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The conventional strategy for controlling the error in finite-element
methods is based on a posteriori estimates for the error
in the global "energy" or L_{2}-norm involving
local residuals of the computed solution. Such estimates contain
constants describing the local approximation properties of the
finite-element space and the stability properties of a linearized
dual problem. The mesh refinement then aims at equilibrating
the local error indicators. However, meshes generated in this
way via controlling the error in a global norm may not be appropriate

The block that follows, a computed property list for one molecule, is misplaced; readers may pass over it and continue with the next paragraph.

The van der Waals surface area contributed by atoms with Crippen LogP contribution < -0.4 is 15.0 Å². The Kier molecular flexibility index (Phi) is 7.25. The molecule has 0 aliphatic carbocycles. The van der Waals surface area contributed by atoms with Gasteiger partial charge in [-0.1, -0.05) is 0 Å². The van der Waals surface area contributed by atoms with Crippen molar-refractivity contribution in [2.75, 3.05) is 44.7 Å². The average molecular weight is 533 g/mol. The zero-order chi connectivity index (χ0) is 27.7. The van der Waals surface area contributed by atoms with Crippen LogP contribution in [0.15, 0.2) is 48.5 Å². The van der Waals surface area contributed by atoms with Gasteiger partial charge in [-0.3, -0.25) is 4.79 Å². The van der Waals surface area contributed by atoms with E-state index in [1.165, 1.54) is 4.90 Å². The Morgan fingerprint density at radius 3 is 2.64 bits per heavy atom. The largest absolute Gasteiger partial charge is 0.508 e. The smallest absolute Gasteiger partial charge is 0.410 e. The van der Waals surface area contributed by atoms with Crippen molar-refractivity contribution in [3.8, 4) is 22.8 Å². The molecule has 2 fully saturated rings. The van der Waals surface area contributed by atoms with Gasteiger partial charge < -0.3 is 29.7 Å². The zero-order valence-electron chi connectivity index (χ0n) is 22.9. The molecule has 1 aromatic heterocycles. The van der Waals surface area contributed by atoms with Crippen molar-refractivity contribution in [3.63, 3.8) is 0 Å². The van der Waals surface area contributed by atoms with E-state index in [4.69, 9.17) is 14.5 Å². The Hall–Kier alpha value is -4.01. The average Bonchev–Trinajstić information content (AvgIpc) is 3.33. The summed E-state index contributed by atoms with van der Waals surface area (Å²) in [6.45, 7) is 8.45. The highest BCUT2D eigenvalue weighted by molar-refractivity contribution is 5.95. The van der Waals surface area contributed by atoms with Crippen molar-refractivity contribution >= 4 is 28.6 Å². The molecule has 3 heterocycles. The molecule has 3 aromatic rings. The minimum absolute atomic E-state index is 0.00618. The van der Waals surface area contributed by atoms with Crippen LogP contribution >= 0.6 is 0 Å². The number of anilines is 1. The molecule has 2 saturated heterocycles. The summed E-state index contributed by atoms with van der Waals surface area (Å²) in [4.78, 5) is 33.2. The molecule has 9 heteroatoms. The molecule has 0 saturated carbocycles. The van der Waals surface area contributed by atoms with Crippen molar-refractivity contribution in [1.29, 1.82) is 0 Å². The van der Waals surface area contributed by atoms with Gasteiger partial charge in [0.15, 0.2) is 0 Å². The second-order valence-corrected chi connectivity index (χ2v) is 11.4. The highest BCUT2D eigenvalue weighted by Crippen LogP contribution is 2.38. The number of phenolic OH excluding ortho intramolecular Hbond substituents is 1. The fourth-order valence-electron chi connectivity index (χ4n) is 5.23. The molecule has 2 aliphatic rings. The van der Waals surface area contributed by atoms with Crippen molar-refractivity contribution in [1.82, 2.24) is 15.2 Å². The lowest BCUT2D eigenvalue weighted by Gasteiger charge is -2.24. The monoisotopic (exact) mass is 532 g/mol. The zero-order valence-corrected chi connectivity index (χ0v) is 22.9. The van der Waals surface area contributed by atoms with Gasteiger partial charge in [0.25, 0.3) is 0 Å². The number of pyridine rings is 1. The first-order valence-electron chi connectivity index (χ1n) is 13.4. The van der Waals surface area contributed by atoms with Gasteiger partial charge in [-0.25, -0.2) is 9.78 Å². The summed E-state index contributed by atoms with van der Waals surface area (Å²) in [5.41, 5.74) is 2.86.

for local error quantities like point values or contour integrals,
and in the case of strongly varying coefficients. This deficiency
may be overcome by introducing weight factors in the a posteriori
error estimates which depend on the dual solution and contain
information about the relevant error propagation. In this way
optimal economical meshes can be obtained for various kinds
of error measures. This will be illustrated for simple model
cases as well as for a nonlinear problem in perfect plasticity.
Another application is the computation of local quantities in
viscous flows as, for example, drag and lift of a blunt body,
which will be discussed in the talk by Roland Becker.
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